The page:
This complex novel is difficult to summarize. The main characters are introduced separately. We meet Yurii Andreievich Zhivago (Yura) when he is ten, at his mother’s funeral. He goes on to study medicine, write poetry, and marry a young woman named Tonya. We first encounter Larisa Foedorovna (Lara) as the adolescent daughter of a widow who has been set up in a dressmaking business by Komarovsky. Komarovsky later harasses and seduces the young woman. In her anger and guilt, the impulsive Lara tries to shoot Komarovsky at a grand Christmas party, but she misses and inadvertently wounds another man. Subsequently, Lara marries Pavel Pavlovich (Pasha), her childhood sweetheart.

All this takes place against the background of social upheaval in pre-World War I Russia. When the war begins, Yura joins the Army medical corps. Pasha leaves Lara and their daughter Tanya to enlist in the army. When Pasha is reported lost behind enemy lines, Lara becomes a military nurse in order to search for him. Thus, Lara and Yura meet at a hospital where his wife Tonya has just delivered a baby boy. Lara and Yura feel attracted to one another, but neither one expresses it. At this point the Revolution breaks out in Petersburg.

As the fighting rages, Lara and Yura are posted to a hospital in a small town, where Yura struggles with his feelings. When he reports his friendship with Lara, Tonya assumes incorrectly that they have become lovers. Over the winter there are food shortages and the threat of a typhus epidemic. As the war ends, Yura returns home to Moscow, and to his old job at the hospital, but his co-workers are suspicious of him. Influenced by Bolshevism, they dislike his use of intuition instead of logic. The family resolves to travel to the Urals. Amidst Marxist rebellions, Yura's family finds room in a cargo train. During the long train ride, Yura reflects on the suffering of peasants and prisoners caused by the revolution. He shares the desire for equality and freedom, but is disenchanted by the revolutionaries' pedantic, insensitive opinions.

The family safely arrives in the Urals and set up a farm. During the long winters, Yura returns to writing poetry. While visiting the local library, he re-encounters Lara. They begin an affair, sharing a common joy in a fully-lived existence. Lara is aware that her husband is still alive, having become a feared member of the Red faction under another name (Strelnikov). Yura resolves to tell his wife about his unfaithfulness and to ask forgiveness, but as he rides home, he is kidnapped by a faction in the Civil War (the Reds) and forced to serve as their doctor.

After some years, Yura escapes from the Reds and walks back to find Lara, who still lives in the same place.  To escape being informed upon, Lara and Yura flee to the farm house where Yura and his family once lived. Again, Yura turns to his poetry, expressing his fears, courage, and love for Lara. He learns that Tonya and a new baby daughter have been deported from Russia. One night, Lara's old lover, Komarovsky, appears and tells them that the triumphant revolutionaries know where they are and will inevitably kill them both. He offers to take them abroad, where Yura could rejoin his family. Yura refuses to accept help from Komarovsky. To save Lara's life, though, he tells her that he will follow them out of the country, but actually remains behind. Alone, he turns to drink.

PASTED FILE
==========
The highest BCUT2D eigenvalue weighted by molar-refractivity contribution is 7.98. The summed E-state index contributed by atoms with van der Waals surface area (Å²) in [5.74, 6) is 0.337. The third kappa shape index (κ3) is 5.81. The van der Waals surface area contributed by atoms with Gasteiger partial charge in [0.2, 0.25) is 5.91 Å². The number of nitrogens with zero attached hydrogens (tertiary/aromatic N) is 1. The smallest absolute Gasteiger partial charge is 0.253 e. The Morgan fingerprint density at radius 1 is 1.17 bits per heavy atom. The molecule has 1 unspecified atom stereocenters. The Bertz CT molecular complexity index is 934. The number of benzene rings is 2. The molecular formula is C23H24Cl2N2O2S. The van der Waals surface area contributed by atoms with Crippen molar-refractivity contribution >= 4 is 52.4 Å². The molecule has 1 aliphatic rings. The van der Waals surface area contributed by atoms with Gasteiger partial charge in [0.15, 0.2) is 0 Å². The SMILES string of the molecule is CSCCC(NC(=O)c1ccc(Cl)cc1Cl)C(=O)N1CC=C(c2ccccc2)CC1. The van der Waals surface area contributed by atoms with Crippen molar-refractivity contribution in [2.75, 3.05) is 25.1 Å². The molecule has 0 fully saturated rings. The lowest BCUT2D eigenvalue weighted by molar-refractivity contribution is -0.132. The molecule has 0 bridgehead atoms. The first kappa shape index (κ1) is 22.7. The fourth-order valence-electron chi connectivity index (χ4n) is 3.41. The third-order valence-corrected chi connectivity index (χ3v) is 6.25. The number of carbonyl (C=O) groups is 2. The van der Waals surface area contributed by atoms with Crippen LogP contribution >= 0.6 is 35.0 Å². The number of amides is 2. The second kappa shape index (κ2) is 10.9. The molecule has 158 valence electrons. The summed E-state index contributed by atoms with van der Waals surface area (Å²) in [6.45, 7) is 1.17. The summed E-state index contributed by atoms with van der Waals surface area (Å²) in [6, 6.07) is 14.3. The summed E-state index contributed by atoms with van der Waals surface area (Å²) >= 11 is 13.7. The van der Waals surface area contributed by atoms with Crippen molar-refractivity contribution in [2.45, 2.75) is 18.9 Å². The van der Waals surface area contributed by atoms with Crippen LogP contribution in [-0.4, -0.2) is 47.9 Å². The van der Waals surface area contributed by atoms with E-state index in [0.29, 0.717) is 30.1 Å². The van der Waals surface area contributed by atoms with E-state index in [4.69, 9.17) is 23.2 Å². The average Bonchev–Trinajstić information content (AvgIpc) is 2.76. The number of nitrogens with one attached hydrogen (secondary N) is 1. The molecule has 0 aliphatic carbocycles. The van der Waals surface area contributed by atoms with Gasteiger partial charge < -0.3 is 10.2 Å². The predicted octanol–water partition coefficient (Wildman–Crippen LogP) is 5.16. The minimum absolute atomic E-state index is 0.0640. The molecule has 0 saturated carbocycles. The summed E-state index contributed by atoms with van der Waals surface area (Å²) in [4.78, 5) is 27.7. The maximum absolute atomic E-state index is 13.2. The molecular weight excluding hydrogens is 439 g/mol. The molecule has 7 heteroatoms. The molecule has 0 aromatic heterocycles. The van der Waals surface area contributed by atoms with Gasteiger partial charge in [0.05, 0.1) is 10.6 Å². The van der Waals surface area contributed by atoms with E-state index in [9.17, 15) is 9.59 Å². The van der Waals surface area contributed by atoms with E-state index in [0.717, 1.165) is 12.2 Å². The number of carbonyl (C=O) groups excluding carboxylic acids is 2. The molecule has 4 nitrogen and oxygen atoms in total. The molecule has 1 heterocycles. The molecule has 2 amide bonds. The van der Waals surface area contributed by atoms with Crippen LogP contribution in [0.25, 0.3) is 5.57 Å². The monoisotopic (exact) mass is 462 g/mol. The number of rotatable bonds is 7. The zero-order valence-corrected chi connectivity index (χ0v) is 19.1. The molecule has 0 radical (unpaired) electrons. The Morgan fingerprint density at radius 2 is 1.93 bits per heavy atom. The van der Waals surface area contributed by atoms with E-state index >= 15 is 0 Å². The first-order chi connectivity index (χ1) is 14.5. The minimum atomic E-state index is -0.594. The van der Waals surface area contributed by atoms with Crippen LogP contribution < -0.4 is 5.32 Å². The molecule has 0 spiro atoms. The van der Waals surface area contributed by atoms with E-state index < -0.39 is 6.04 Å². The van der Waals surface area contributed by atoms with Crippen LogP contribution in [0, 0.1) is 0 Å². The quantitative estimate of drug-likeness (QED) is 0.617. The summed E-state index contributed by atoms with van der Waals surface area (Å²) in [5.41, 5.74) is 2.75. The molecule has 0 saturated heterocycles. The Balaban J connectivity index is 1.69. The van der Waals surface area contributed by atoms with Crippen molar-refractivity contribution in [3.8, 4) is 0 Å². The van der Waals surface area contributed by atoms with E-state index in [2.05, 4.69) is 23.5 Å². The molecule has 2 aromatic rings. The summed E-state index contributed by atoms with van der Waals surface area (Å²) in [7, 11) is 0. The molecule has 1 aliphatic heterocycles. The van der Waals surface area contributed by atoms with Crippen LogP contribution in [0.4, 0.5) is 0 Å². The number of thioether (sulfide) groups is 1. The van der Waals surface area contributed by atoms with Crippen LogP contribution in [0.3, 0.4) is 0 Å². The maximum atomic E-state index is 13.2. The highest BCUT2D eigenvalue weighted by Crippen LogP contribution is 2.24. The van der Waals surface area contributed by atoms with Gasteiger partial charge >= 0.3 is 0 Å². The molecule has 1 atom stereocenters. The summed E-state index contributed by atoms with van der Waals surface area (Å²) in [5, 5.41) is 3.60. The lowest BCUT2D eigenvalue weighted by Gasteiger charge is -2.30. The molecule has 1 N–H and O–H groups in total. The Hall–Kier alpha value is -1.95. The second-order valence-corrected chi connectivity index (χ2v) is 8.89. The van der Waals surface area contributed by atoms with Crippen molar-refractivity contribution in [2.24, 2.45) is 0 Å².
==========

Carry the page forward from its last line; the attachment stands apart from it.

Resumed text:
One night Lara's husband, Strelnikov (Pasha), who is fleeing the new government, arrives. When he learns of Yura and Lara’s love, he leaves the house and shoots himself. Yura then goes to Moscow where he strikes up an affair with Marina and becomes a writer of literary booklets.  His brother finds him a job at a hospital, but on his way to his first day at work, he dies, presumably of a heart attack. Lara, who had been living in Irkutsk, has returned to Moscow and wanders accidentally into the house where his body lies waiting for burial. After several days, Lara disappears, presumably captured and sent to a concentration camp.


For Dr. Zhivago, philosophy, poetry, and medicine are all part of a unified whole. They are related spheres in which to express his love and respect for the beauty of life. Although he is wholly devoted to social justice, Dr. Zhivago expresses his devotion in non-dogmatic and emotional ways. He prizes the experiential over the dogmatic. This personal philosophy puts him at odds with Bolsheviks, who win the Civil War and impose their regime on Russia. The Bolsheviks value logic and rationalism at the expense of intuition, emotion, and spontaneity.

Lara exemplifies the latter qualities even more than Dr. Zhivago does. She remains true to herself to the end.  She endures, despite war, famine, poverty, and the loss of her husband, lover, and son. Much the same can be said for other characters in this novel and for Russia herself during the terrible decades of the early 20th century.

The novel’s plot tends to replicate Yura’s view of life. The story is fragmented and chaotic on a superficial level. Apparently unrelated incidents occur; characters disappear; connections are severed; reappearance happen. Yet, at a more fundamental level, all these people and events are embedded in a vast panorama of interconnectedness. War and revolution. although seemingly divisive, are part of this panorama.


Translated by Max Hayward & Manya Harari.



Place Published

New York



Page Count